This bulky structure halfway down Via dei Calzaiuoli looks more like a Gothic warehouse than a church—which is exactly what it was, built as a granary and grain market in 1337. After a miraculous image of the Madonna supposedly appeared on a column inside, however, the lower level was turned into a shrine and chapel. The city’s merchant guilds each undertook the task of decorating one of the outside Gothic tabernacles around the lower level with a statue of their guild’s patron saint. Masters such as Ghiberti, Donatello, Verrocchio, and Giambologna all cast or carved masterpieces to set here (those remaining are mostly copies, including Donatello’s “St. George”).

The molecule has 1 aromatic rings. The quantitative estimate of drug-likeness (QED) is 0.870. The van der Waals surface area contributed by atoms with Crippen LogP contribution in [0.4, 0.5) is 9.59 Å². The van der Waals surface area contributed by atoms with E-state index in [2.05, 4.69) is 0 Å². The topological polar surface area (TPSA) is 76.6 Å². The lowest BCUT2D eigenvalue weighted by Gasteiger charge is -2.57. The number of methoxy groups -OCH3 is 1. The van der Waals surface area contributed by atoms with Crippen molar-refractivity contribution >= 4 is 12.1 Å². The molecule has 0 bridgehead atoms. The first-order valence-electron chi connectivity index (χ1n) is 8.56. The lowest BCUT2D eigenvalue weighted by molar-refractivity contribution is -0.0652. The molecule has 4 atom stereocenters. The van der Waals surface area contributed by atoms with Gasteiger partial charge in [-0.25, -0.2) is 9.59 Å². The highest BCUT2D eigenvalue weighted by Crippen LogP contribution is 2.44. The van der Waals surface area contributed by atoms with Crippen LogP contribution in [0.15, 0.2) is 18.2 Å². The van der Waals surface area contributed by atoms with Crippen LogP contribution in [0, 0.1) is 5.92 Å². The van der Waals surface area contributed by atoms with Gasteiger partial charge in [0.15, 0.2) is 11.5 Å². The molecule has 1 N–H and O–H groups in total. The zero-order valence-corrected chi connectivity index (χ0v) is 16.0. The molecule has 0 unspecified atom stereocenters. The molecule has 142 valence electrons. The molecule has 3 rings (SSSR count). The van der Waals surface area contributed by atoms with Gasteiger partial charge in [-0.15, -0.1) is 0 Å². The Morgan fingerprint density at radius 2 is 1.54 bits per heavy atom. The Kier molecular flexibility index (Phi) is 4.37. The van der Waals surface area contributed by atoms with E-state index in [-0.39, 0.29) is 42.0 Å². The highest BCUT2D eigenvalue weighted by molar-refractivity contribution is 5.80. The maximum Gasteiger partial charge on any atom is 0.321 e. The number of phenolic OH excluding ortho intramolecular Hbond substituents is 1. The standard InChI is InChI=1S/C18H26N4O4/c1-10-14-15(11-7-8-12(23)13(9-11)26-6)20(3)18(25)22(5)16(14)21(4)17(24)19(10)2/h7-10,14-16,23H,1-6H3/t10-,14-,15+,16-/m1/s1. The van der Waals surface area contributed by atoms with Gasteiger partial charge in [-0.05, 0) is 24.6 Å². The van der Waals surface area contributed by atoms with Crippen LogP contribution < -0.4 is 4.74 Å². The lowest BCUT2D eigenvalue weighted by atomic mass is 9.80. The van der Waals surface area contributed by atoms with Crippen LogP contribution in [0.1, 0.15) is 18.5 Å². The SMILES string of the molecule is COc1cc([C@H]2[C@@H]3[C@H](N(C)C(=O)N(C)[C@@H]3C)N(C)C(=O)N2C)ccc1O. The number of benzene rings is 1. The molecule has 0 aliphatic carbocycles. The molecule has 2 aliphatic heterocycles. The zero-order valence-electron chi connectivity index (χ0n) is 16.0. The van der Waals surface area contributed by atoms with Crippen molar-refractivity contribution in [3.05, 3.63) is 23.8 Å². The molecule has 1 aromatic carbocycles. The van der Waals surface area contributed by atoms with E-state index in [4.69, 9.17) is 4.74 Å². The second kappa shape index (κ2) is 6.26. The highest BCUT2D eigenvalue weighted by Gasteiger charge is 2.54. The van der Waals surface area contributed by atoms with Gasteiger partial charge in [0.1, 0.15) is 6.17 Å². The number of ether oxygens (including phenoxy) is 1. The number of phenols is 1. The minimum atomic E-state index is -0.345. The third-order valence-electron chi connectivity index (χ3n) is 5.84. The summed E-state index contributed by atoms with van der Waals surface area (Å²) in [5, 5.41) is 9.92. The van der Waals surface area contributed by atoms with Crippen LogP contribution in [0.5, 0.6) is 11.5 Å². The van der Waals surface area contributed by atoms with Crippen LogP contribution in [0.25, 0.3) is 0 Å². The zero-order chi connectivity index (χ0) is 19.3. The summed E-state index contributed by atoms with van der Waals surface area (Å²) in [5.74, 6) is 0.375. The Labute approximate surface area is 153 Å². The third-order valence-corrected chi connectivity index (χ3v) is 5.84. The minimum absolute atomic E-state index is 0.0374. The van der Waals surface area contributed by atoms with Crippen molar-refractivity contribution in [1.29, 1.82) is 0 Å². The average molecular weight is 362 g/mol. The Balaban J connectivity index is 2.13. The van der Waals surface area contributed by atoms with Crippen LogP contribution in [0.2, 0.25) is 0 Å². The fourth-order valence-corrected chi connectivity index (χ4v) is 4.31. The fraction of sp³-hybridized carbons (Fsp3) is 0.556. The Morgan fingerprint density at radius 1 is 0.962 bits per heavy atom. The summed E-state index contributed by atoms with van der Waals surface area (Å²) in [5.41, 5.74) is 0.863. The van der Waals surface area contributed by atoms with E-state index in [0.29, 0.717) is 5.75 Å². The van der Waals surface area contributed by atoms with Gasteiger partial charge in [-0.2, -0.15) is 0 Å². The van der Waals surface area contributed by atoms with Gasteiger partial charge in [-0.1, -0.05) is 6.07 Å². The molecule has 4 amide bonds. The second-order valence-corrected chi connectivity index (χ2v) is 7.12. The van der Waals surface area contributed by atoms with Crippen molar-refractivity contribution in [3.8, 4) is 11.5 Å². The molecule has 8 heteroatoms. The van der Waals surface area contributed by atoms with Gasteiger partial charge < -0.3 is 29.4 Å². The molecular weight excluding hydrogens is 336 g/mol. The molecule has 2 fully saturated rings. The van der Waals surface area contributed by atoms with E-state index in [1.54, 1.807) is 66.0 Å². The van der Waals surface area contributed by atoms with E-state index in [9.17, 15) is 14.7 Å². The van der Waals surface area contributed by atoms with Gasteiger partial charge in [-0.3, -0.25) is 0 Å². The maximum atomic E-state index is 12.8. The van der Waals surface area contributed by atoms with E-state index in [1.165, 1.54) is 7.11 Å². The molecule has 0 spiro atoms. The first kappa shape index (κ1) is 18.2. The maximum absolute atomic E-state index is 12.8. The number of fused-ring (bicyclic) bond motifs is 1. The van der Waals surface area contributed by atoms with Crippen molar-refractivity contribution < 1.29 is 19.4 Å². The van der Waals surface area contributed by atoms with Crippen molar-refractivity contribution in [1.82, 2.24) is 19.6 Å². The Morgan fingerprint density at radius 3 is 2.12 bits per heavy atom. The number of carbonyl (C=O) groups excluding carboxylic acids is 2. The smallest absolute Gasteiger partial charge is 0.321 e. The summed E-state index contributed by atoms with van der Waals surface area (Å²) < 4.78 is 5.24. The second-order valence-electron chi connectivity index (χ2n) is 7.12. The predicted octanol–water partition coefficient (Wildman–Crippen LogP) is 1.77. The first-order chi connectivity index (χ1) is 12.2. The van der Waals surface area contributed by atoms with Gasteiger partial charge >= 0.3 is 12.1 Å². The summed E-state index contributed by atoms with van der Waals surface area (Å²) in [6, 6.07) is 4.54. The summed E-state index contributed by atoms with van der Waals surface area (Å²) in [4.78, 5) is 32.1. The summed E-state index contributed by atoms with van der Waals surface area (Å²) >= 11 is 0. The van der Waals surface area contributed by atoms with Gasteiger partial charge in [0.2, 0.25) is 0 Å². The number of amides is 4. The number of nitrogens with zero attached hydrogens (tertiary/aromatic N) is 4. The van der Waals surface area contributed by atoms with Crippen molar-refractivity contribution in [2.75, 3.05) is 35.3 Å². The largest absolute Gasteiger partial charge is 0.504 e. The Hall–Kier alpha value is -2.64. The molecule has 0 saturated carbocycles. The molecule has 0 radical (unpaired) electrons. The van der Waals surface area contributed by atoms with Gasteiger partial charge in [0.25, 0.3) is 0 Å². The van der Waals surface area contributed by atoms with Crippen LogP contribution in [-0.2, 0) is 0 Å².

In the dark interior, the elaborate Gothic Tabernacle (1349–59) by Andrea Orcagna protects a luminous 1348 “Madonna and Child” painted by Giotto’s student Bernardo Daddi, to which miracles were ascribed during the Black Death of 1348–50.
Every Monday (9am–5pm) you can access the upper floors, which house many of the original sculptures that once lived in Orsanmichele’s exterior niches. Among the treasures of the so-called Museo di Orsanmichele are a trio of bronzes: Ghiberti’s “St. John the Baptist” (1412–16), the first life-size bronze of the Renaissance; Verrocchio’s “Incredulity of St. Thomas” (1483); and Giambologna’s “St. Luke” (1602). Climb up one floor farther, to the top, for an unforgettable 360[dg] panorama of the city. The Museo is staffed by volunteers, so donate if you are able.